Erdogan and Assad compete for IS' 'scalp' in al-Bab
Turkey-backed Syrian rebels battling Islamic State group militants continue to advance on al-Bab in Aleppo province following reports on Wednesday of their capture of neighbourhoods in the western outskirts of the contested city.
While the Islamic State group's hold on the city appears to be increasingly tentative, additional advances on al-Bab by pro-regime troops have raised concern over the potential for clashes between Ankara and Damascus backed combatant groups with Turkish President Recep Tayyid Erdogan and his Syrian counterpart Bashar al-Assad both keen to claim victory for themselves over IS in the area.
On Friday a video - produced by Syrian rebels who make up part of the Ankara-backed "Euphrates Shield" operation - began circulating on the internet.
It appears to show rebel gunmen outside a hospital, on a dusty street in the outskirts of al-Bab vowing to liberate the city in entirety while denouncing alleged claims made by pro-regime outlets and supporters that the Euphrates Shield's advances had stopped.
While the Euphrates Shield operation is advancing on the western and northern flanks of al-Bab, pro-regime forces are closing in on the city from the south, with reports of fierce fighting in the area on Friday.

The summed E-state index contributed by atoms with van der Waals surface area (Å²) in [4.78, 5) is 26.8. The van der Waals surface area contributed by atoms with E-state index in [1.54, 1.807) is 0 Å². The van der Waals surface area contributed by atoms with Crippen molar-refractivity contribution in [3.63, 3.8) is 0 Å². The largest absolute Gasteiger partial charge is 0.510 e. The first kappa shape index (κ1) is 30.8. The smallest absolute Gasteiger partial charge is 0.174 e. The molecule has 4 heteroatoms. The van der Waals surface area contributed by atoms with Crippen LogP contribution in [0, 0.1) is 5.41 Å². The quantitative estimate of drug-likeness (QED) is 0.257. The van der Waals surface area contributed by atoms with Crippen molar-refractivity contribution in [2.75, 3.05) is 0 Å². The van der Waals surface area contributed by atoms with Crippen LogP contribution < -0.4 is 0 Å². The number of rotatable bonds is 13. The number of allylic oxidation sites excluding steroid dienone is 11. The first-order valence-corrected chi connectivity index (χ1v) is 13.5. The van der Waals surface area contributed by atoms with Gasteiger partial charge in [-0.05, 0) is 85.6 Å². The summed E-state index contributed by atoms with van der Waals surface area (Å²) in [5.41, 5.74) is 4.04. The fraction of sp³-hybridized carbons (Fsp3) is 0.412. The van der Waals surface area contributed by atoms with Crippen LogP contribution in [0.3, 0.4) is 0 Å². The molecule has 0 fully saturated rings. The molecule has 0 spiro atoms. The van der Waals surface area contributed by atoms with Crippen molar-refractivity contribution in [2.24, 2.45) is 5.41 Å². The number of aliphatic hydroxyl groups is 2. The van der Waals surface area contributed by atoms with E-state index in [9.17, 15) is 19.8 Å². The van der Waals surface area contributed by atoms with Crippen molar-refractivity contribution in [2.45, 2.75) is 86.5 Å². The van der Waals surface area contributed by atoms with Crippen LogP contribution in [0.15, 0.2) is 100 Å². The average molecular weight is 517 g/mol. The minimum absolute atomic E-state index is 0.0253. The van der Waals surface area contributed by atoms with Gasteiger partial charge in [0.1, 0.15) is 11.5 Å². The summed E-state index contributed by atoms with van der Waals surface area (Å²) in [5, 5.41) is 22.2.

|According to The Associated Press Syrian troops and Turkey-backed rebels are now only 3 km from one another.|
According to The Associated Press Syrian troops and Turkey-backed rebels are now only 3 km from one another.
Although Ankara has previously called for Assad to step down from power, and financed opposition groups battling against the Syrian regime, in recent weeks Turkey has also coordinated with Russia, which backs Assad, in conducting airstrikes on IS positions in al-Bab.
Washington has also carried out airstrikes on IS targets in al-Bab where between 800-1000 IS militants are said to remain, according to rebel sources.
On Thursday Russian airstrikes accidentally targeted a building used by Turkish army units in al-Bab as frontlines around the contested city tighten.
Three Turkish soldiers died as a result of the attack, with a further 11 injured, according to a statement from the Turkish military.
Russian President Vladimir Putin is said to have contacted his Turkish counterpart Tayyip Recep Erdogan to express his condolences.
In November 2016 a further three Turkish soldiers were killed in an alleged Syrian regime airstrike in the area, with Ankara voiwing to retaliate at that time.
However if a clash between the Turkey-backed Euphrates Shield operation and pro-Assad forces does occur it will mark the first such occasion since Turkey launched its cross-border operations in August 2016.
The Euphrates Shield operation – which has also clashed with Kurdish armed groups in Syria – began assaults on al-Bab in late 2016. The city is located 20 miles south of Turkey’s border with Syria.
Al-Bab is IS' final major stronghold in Aleppo province.
Erdogan has vowed to fight in the city until its complete liberation from IS.
Current assaults on the city come at a time when Kurdish-led forces, backed by Washington, also currently advancing on the extremist group’s de facto capital of Raqqa, located on the banks of the Euphrates around 180 km east of al-Bab.